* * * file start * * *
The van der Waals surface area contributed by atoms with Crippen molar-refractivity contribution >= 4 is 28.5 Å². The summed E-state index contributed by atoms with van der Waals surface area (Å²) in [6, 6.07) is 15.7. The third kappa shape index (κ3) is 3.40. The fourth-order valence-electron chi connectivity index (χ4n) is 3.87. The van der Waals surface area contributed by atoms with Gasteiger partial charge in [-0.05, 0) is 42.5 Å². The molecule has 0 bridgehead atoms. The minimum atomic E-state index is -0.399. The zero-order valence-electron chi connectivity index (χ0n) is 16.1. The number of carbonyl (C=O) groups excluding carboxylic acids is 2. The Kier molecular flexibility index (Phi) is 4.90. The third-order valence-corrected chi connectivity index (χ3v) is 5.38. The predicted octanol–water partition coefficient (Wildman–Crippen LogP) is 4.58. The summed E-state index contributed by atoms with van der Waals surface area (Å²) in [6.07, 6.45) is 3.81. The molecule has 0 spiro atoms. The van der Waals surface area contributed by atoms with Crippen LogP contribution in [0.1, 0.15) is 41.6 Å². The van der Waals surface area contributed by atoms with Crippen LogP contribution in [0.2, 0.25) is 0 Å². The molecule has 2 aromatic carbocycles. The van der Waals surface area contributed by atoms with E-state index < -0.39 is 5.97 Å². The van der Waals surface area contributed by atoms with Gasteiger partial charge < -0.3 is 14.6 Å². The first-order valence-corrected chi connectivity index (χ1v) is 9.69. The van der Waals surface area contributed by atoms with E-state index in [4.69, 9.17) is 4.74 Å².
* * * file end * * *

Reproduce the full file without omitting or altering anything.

The van der Waals surface area contributed by atoms with Crippen molar-refractivity contribution >= 4 is 28.5 Å². The summed E-state index contributed by atoms with van der Waals surface area (Å²) in [6, 6.07) is 15.7. The third kappa shape index (κ3) is 3.40. The fourth-order valence-electron chi connectivity index (χ4n) is 3.87. The van der Waals surface area contributed by atoms with Gasteiger partial charge in [-0.05, 0) is 42.5 Å². The molecule has 0 bridgehead atoms. The minimum atomic E-state index is -0.399. The zero-order valence-electron chi connectivity index (χ0n) is 16.1. The number of carbonyl (C=O) groups excluding carboxylic acids is 2. The Kier molecular flexibility index (Phi) is 4.90. The third-order valence-corrected chi connectivity index (χ3v) is 5.38. The predicted octanol–water partition coefficient (Wildman–Crippen LogP) is 4.58. The summed E-state index contributed by atoms with van der Waals surface area (Å²) in [6.07, 6.45) is 3.81. The molecule has 0 spiro atoms. The van der Waals surface area contributed by atoms with Crippen LogP contribution in [0.1, 0.15) is 41.6 Å². The van der Waals surface area contributed by atoms with Crippen LogP contribution in [0.2, 0.25) is 0 Å². The molecule has 2 aromatic carbocycles. The van der Waals surface area contributed by atoms with E-state index < -0.39 is 5.97 Å². The van der Waals surface area contributed by atoms with Gasteiger partial charge < -0.3 is 14.6 Å². The first-order valence-corrected chi connectivity index (χ1v) is 9.69. The van der Waals surface area contributed by atoms with E-state index in [4.69, 9.17) is 4.74 Å².